“Sex is complicated” – Irwin Goldstein, MD 

Sex, eating and sleeping are seen as the most basic drives in humans. When those are  not functioning, it can impact the quality of life immensely. Sexual behaviour is, against  common belief, a complex intermix between biology and psychology, as Dr Goldstein  fittingly said, “Sex is complicated”. Even a seemingly simple biological mechanism, like  an erection, is caused by a complex interaction between the central and peripheral  nerve systems, altered by several psychological factors, and influenced by several other factors. People frequently assume that sex is a physical act, but in reality, our brain, mind,  emotions and thoughts play a significant role as well. Understanding the impact we have  on our sexual experience as individuals is crucial in understanding our sexual  dysfunctions. 

How is my mind influencing my bodily reactions? 

1. Stress 

Life is stressful. Sometimes it’s difficult to concentrate or relax enough to have sex  because we’re so caught up in our daily routines and the frantic pace of life. Your mind  may be completely occupied with all of your tasks or worries about your life, which  prevents you from really enjoying or engaging in sexual experiences. 

2. Performance anxiety 

Do you worry about fulfilling your partner’s wishes during sex? Worry, concerns, or  negative self-talk about your performance can lead to a self-fulfilling prophecy and  distract you from sexual stimuli. This could make the body react with the exact opposite  reaction you would want it to and lead to an erection, ejaculation, orgasm, and pain  problems. 

3. Depression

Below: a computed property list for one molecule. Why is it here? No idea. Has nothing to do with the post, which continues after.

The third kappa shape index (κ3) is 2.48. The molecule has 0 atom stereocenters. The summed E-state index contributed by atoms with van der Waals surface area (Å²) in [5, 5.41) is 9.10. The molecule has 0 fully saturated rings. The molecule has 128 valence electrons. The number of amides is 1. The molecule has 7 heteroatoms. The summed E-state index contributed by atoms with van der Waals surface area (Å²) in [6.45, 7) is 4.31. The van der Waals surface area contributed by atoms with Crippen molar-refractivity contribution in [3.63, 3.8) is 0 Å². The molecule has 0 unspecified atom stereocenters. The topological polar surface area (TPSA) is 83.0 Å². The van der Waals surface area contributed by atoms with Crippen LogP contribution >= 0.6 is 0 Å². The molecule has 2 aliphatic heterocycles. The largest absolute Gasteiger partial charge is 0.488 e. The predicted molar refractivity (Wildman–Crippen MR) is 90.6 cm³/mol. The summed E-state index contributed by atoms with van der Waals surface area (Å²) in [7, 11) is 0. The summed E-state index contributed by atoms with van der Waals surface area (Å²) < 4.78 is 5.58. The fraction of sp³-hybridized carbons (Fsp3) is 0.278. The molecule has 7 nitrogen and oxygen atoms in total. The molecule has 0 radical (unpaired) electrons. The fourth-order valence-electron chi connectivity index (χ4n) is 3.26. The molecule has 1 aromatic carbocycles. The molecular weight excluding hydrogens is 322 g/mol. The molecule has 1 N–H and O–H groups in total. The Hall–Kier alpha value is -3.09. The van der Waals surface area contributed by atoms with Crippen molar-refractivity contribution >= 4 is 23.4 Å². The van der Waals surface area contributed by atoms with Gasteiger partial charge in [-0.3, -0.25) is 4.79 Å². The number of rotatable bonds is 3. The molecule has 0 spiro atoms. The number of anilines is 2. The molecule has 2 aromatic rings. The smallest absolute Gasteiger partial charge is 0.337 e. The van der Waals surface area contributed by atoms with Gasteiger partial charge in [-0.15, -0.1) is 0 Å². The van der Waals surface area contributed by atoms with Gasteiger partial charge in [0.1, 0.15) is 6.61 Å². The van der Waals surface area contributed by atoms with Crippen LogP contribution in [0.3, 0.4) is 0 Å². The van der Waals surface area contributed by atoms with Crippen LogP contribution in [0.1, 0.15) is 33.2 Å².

Symptoms of depression can also influence sexual performance. It’s possible that you’ll  feel less sexually motivated and less inclined to fantasise about having sex or are having 

trouble reaching orgasm. Furthermore, a major depressive episode is typically linked to  a decrease in libido. In males, the likelihood of erectile dysfunction with severe  depression may reach 90%. 

4. Substance use and lifestyle 

It has also been established that substances like nicotine, cannabis and alcohol are  decreasing sexual pleasure and the ability to perform. Furthermore, a poor diet or  physical inactivity can have the same effects. 

5. Problems in the relationship 

Instability, fights, lack of interest, pressure and abuse can hinder an emotional  connection with the partner and lead to discomfort when having sex. Research also finds  that relationship problems are the leading cause of erectile dysfunction. 

6. Self-esteem 

Poor perception towards oneself, a lack of confidence or a negative body image can  impact the ability to perform sexually. 

7. Too much pornography 

Pornography can lead to unrealistic expectations about sex and sex partners. When the  brain becomes trained to the stimulus a need can arise of only being able to stimulate  oneself to those expectations. This is seen so frequent; that it has its name:  pornography-induced erectile dysfunction (PIED). 

Often when engaging in sexual experiences our bodies don’t function as we want them  to. At times there would be nothing wrong with them per se, but the problem lies in the mind. At some point in our life, we will have a few instances where we don’t  sexually function as we want. However, if the problem is ongoing and distressing to you,  you should seek out professional help.

 If you think that you can benefit from  professional support on this issue you can reach out here.

Lisa Zach is an intern at Willingness and currently pursuing her master’s degree in clinical  psychology. As an aspiring therapist, researcher, and educator, she is particularly  interested in action-oriented research, advocacy, and holistic approaches to mental  health.

References :  

Allen, M. S. & Walter, E. E. (2018). Health-Related Lifestyle Factors and Sexual  Dysfunction: A Meta-Analysis of Population-Based Research. The Journal of Sexual  Medicine, 15(4), 458–475. https://doi.org/10.1016/j.jsxm.2018.02.008 

B. & W. (2011). Sexual Dysfunction: Beyond the Brain-Body Connection (Advances in  Psychosomatic Medicine, Band 31) (1. Aufl.). S. Karger. 

Goldstein, I. (2007). EDITORIAL: In the End, “Sex Is Complicated”. The Journal of Sexual  Medicine, 4(3), 523–525. https://doi.org/10.1111/j.1743-6109.2007.00483.x 

Zemishlany, Z., & Weizman, A. (2008). The impact of mental illness on sexual dysfunction.  Sexual dysfunction, 29, 89-106.